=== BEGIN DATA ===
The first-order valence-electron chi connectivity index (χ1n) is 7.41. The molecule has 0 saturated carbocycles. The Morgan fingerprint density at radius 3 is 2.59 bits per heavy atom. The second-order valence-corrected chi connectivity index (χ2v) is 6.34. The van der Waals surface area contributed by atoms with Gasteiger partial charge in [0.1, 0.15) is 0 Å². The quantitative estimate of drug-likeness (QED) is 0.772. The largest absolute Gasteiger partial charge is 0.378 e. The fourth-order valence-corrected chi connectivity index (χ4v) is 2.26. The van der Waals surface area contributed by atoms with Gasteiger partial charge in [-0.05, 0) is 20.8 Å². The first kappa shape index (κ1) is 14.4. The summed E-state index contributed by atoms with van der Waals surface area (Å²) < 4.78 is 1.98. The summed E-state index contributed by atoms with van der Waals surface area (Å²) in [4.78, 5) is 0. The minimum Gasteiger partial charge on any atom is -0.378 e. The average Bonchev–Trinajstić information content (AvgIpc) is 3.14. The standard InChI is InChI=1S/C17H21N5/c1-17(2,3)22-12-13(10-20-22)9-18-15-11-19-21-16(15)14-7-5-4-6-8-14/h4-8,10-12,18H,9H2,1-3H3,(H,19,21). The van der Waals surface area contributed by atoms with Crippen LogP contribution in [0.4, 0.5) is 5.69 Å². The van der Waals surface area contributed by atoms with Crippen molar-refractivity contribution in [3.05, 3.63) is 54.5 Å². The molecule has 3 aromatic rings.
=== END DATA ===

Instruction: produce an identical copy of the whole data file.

The first-order valence-electron chi connectivity index (χ1n) is 7.41. The molecule has 0 saturated carbocycles. The Morgan fingerprint density at radius 3 is 2.59 bits per heavy atom. The second-order valence-corrected chi connectivity index (χ2v) is 6.34. The van der Waals surface area contributed by atoms with Gasteiger partial charge in [0.1, 0.15) is 0 Å². The quantitative estimate of drug-likeness (QED) is 0.772. The largest absolute Gasteiger partial charge is 0.378 e. The fourth-order valence-corrected chi connectivity index (χ4v) is 2.26. The van der Waals surface area contributed by atoms with Gasteiger partial charge in [-0.05, 0) is 20.8 Å². The first kappa shape index (κ1) is 14.4. The summed E-state index contributed by atoms with van der Waals surface area (Å²) < 4.78 is 1.98. The summed E-state index contributed by atoms with van der Waals surface area (Å²) in [4.78, 5) is 0. The minimum Gasteiger partial charge on any atom is -0.378 e. The average Bonchev–Trinajstić information content (AvgIpc) is 3.14. The standard InChI is InChI=1S/C17H21N5/c1-17(2,3)22-12-13(10-20-22)9-18-15-11-19-21-16(15)14-7-5-4-6-8-14/h4-8,10-12,18H,9H2,1-3H3,(H,19,21). The van der Waals surface area contributed by atoms with Crippen LogP contribution in [0.4, 0.5) is 5.69 Å². The van der Waals surface area contributed by atoms with Crippen molar-refractivity contribution in [3.05, 3.63) is 54.5 Å². The molecule has 3 aromatic rings.